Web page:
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wuemura

Simple O2 meter with LM3915

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Hello audioguru!

The circuit work in the reverse way, when is dark the led must bright more, the day light must make the led dim off ;D

Changing the LDR with a 10k resitor make the led bright a bit, about 25% or 30%, shorting the connection make the led bright at 100%, when i say that it bright more i mean the full display. At your schematic i've noticed that you removed VR2 and VR3, VR3 is used to set the low level input and VR3 the high level.

When you turn the device on the first led must turn on,  if not, you ajust VR3.
Injecting 1v DC at the input terminal the 20th led should lit and stop there, if not VR2 make the magic happens.

So, looks like the circuit is working but not the way it should, so working with the 680r resistor or the transistor could make things working, right?

post-20472-14279143018871_thumb.png

post-20472-1427914301946_thumb.png

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After I attached my simplified copy of your circuit I realized that I forgot to include VR2 and VR3 which are loading the VR of the LM3914 they are connected to which increases its minimum brightness.
Measure the resistance of the LDR when it is lighted and when it is dark to see how it is a very low and a very high resistance to control the transistors.

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Hi Wellington,
Wow, your photodetector has a very wide range of resistance. Too wide for an LDR so I think it is a photo-transistor. No wonder its response is backwards.

Swap its position with VR1 and the resistor connected to VR1 (R9?) but its ends must be swapped to keep the correct polarity.

LDRs are used in automatic mains night-lights and in garden solar lights.

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Hi Audioguru, well i've done the changes but.... some how works. At normal day light the led bright is strong, but just a little shadow make the LED to shut down. :(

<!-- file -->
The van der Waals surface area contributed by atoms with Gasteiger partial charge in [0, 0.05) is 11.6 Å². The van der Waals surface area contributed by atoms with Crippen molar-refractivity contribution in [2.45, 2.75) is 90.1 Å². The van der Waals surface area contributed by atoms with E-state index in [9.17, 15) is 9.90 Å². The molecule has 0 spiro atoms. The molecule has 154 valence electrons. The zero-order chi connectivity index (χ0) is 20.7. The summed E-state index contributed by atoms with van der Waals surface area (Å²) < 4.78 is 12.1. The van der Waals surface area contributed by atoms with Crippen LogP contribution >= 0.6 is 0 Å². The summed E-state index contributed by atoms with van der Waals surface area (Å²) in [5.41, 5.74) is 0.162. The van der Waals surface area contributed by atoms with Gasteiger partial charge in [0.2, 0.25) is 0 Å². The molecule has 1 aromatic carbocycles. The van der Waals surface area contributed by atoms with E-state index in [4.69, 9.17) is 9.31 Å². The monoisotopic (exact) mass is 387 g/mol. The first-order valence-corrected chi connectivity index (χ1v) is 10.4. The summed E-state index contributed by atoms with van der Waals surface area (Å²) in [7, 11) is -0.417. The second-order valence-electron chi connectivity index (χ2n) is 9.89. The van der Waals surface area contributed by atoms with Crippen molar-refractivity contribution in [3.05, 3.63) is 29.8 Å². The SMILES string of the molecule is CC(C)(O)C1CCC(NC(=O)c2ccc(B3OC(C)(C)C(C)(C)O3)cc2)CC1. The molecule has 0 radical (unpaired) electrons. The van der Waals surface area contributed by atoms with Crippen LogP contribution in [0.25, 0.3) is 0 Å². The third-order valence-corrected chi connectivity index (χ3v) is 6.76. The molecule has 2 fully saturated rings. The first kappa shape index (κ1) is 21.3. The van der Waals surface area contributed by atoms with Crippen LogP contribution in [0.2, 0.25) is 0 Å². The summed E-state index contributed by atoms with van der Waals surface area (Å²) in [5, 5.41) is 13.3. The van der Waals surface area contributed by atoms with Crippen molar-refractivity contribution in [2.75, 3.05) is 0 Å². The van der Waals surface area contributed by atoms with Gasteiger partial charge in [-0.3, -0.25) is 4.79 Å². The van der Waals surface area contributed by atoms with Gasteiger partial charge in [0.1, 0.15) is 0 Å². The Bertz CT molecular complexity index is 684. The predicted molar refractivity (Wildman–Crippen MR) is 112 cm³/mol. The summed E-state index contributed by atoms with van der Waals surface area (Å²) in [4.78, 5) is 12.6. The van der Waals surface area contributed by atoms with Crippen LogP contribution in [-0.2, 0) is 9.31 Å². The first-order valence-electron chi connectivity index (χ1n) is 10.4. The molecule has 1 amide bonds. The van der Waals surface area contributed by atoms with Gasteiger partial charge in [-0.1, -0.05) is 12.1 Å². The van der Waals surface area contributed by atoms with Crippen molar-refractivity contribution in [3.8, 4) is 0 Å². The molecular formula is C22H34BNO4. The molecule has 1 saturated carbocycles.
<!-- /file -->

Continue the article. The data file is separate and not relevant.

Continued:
Putting all back again, if i change the R9 to 100K the effect become a little more effective, but not that much. Increasing the resistor to 220k and so on, make no changes at all.

If i change the transistor to BC327 or BD140?

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Hi audioguru, i've added resistors up to 1M and make not change at all, just a little shadow makes the led to turn off. And by the way, is the first photo-transistor that looks very much like a LDR to me.

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I wish all your PMs are in this thread so I can see them.
I think you said that the brightness control worked backwards so I thought the LDR is a phototransistor. Now I see that I was wrong and they would both work about the same.

The LDR is a low resistance when it is lighted, so if it is at the bases of the transistors to ground then the transistors will turn on and make the LEDs bright.
Without light on the LDR then it is a high resistance and the transistors turn off but the 10k resistors from pin VR of each LM3915 keeps some current in the LEDs.
If the transistors turn off too much then add a resistor in parallel to the LDR to turn on the transistors a little.

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Today is a great day, there is no way to put in to words, to develop something and see it working is a great feeling. Since i was a kid and started with electronic at 6 years, we had a very difficult time, my family was very poor so i've never got the oportunity to go to college or learn english at a decent school, all that i know today was result of my own fight to get it and without or few resource.

That's why i would like to thank this space and audioguru for his patience with me, some of you might think that this is too simple, but for a guy like me that has no graduation at electronics, is a great thing.

Audioguru, i've done your changes but did not work the way it should be, so let it be man, the main part it's working.

So here is the photo of the main board (i took that with my cellphone camera)
0708061234wr9.jpg

Here is the circuit when you turn the ignition on
0708061235iv3.jpg

And here is the baby working
0708061236ox5.jpg

This circuit has no precision, but compared with professional equipament, the circuit will respond to very small variations from 0,1mv to more or less 1.4v max. This computers/equipament that mesures this oxigen sensor you see the changes as jumps. Later i will record a video with the circuit installed and working.

Thank you audioguru.